A new book from a Swedish philosopher aims to give new meaning to atheism. Martin Hagglund argues that for too long, atheists have allowed their views to be maligned as having no sense of meaning. Instead, he writes that when there is no everlasting life to come, every hour of every day becomes imbued with deep meaning. His book is not only a call for a reevaluation of meaning; it’s a call for a fresh look at economic systems that allow some people more freedom of time than others.

Our guests discuss it:

  • Matthew Brown, family doctor in Rochester
  • Lawrence Torcello, associate professor in the department of philosophy at RIT

Author Andrew Sullivan wrote a piece about religion that has lit up the internet, with praise from some, like David Brooks, calling it one of the finest pieces on religion ever written. The criticism has been just as intense, with many atheists pushing back against Sullivan's contention that every human being is religious, and even atheists are religious people. It's akin to the notion that for atheists, their religion is science.

Our guests discuss why they think these views are condescending and misguided. In studio:

  • Dan Courtney, co-founder of Young Skeptics and an atheist activist
  • Ty Gagnon, atheist with degrees in philosophy and theology
  • Tom Proietti, resident scholar in media for St. John Fisher College

Polling shows that the number of Americans who self-identify as non-religious is rising. But many atheists say this is actually a difficult time for them in this country. That’s because lawmakers who cite deeply religious backgrounds often set policy. The Supreme Court is just the latest front in those battles.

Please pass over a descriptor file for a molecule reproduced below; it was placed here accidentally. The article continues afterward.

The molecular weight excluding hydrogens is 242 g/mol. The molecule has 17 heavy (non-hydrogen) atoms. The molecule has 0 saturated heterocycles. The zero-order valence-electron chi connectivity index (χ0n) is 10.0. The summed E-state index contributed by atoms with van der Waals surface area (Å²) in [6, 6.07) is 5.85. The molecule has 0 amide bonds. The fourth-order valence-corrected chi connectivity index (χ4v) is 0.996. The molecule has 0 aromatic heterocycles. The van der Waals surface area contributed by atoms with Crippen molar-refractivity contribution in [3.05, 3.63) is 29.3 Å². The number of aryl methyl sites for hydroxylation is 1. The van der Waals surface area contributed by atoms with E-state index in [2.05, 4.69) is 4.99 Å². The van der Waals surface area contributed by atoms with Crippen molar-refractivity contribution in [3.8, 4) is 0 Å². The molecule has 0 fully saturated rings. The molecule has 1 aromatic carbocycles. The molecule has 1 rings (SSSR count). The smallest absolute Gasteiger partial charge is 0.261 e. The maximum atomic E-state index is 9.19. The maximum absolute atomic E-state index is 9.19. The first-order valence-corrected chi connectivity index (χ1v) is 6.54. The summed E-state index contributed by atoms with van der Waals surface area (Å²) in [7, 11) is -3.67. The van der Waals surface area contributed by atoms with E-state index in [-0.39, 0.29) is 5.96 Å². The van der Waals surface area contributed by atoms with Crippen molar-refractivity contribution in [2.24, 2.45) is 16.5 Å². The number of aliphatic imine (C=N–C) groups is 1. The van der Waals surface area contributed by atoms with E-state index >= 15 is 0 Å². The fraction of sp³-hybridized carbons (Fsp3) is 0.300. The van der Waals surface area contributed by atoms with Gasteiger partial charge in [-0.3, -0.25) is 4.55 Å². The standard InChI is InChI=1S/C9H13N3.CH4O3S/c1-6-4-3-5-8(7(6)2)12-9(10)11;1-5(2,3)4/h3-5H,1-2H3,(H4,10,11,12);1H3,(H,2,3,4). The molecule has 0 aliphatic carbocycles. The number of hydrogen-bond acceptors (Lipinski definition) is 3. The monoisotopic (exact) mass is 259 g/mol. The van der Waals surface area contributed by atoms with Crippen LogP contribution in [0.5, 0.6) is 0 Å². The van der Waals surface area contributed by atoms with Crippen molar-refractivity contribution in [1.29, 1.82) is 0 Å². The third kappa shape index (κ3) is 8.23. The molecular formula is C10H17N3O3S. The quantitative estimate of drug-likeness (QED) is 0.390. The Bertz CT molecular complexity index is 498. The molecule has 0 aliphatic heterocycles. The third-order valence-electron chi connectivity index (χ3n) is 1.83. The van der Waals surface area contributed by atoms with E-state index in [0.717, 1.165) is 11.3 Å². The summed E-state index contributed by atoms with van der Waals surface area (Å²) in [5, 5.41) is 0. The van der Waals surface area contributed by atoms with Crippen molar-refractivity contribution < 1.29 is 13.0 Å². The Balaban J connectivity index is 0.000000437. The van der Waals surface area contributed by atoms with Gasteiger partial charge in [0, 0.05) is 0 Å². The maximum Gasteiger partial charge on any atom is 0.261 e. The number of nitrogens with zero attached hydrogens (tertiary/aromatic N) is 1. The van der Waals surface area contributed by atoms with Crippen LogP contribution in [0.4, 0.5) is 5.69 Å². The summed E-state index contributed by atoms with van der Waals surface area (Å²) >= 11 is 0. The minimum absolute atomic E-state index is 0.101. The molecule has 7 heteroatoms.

We discuss it with a panel of non-religious people and leaders. In studio:



Perhaps the most controversial DNC email released in the recent leak was the one that questioned whether Bernie Sanders is actually an atheist, and whether that could be used against him with voters. Across the country, atheists groaned at yet another slur against the non-religious. Polls show atheists are viewed with great suspicion by religious Americans.

We talk about atheist-phobia, and whether atheists feel like they'll have a chance to ever hold higher office in this country. Our guests:

We have a conversation about the impact of raising children to believe in a god, or not.

Dan Arel is the author of the new book, Parenting Without God. He'll explain why he thinks raising children in a religious household is a recipe for poor critical thinking, and more. Our guests in studio offer a counterpoint, talking about the possible benefits of raising children to have faith in a deity. Our guests:

Finding meaning without deities: we'll talk to documentary filmmaker Christopher Johnson about his new film, "A Better Life." It's coming to our area, and we'll get a sense for why he wanted to tell the story of how atheists find meaning. We'll also hear from listeners who share how they find meaning.

Rochester has a new Sunday Assembly, and it's a place for atheists to come together. We'll sit down with Leslie Hannon and Kim Teal , who are helping coordinate the local chapter of a growing national movement. What do atheists say about the concept of coming together in a setting that resembles a church? Who is attending?